Tim Chester is the author of numerous books on subjects ranging from church planting to mission and social action to the Trinity. He recently wrote “Will you be my Facebook Friend?” where he raises vital questions about our online presence.
Andy and Glen ask him questions such as: Are we creating false images of ourselves online? Are we substituting online community for face to face fellowship? Are we spending too long on social media? Is our online engagement properly Christian?
Twelve Guidelines for Social Networking
1. Don’t say anything online that you wouldn’t say were the people concerned in the room.
2. Don’t say anything online that you wouldn’t share publicly with your Christian community.
3. Ensure your online world is visible to your offline Christian community.
4. Challenge one another if you think someone’s online self reflects a self-created identity rather than identity in Christ.
5. Challenge one another if you think someone’s online self doesn’t match their offline self.
6. Use social networking to enhance real world relationship not to replace them.
7. Don’t let children have unsupervised internet access or accept as online friends people you don’t know offline.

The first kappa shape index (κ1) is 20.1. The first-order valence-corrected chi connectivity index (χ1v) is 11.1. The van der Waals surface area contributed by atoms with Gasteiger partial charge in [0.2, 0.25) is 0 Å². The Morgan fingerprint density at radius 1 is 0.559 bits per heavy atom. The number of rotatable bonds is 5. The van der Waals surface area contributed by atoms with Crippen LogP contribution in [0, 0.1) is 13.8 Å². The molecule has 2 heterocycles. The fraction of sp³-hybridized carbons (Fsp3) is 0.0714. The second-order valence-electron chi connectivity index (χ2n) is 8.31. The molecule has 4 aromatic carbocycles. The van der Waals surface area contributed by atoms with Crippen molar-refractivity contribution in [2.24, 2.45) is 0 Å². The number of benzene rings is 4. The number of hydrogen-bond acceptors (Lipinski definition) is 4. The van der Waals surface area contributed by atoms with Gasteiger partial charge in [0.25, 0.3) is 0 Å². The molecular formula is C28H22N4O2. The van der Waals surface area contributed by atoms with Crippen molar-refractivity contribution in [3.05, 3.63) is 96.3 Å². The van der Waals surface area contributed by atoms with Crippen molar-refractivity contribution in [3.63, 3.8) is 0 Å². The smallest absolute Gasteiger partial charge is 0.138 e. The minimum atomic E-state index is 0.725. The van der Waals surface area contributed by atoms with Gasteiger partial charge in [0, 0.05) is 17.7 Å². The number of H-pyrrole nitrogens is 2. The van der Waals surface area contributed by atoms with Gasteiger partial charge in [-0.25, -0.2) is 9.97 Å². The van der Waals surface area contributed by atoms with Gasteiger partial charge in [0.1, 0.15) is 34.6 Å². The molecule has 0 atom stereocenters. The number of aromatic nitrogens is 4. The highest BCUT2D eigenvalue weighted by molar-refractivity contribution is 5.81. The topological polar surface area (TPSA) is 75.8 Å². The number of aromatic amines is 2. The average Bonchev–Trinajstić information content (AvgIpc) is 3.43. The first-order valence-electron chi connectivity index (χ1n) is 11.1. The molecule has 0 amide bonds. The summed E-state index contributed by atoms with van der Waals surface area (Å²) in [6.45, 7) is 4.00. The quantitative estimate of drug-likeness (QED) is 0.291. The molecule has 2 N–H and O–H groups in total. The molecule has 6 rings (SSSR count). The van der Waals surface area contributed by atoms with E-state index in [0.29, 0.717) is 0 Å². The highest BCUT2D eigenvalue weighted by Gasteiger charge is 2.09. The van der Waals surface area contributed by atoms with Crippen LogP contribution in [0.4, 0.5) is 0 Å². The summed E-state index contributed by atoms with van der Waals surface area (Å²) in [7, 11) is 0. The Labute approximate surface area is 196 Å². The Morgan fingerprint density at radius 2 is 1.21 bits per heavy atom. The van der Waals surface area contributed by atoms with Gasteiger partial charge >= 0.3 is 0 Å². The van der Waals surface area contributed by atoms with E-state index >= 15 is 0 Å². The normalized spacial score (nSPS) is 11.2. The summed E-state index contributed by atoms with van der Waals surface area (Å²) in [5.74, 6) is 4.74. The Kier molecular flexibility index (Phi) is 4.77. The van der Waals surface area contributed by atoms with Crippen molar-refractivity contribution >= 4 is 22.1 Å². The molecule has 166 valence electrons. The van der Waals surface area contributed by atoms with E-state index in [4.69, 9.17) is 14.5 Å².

8. Set limits to the time you spend online and ask someone to hold you accountable to these.
9. Set aside a day a week as a technology “Sabbath” or “fast”.
10. Avoid alerts (emails, tweets, texts and so on) that interrupt other activities especially reading, praying, worshipping and relating.
11. Ban mobiles from the meal table and the bedroom.
12. Look for opportunities to replace disembodied (online or phone) communication with embodied (face-to-face) communication.
Matt Rich runs a chat helpline website that connects with hundreds of people a month, answering questions about the Christian faith, and pointing people to Jesus through their local church etc. He speaks to Andy and Glen.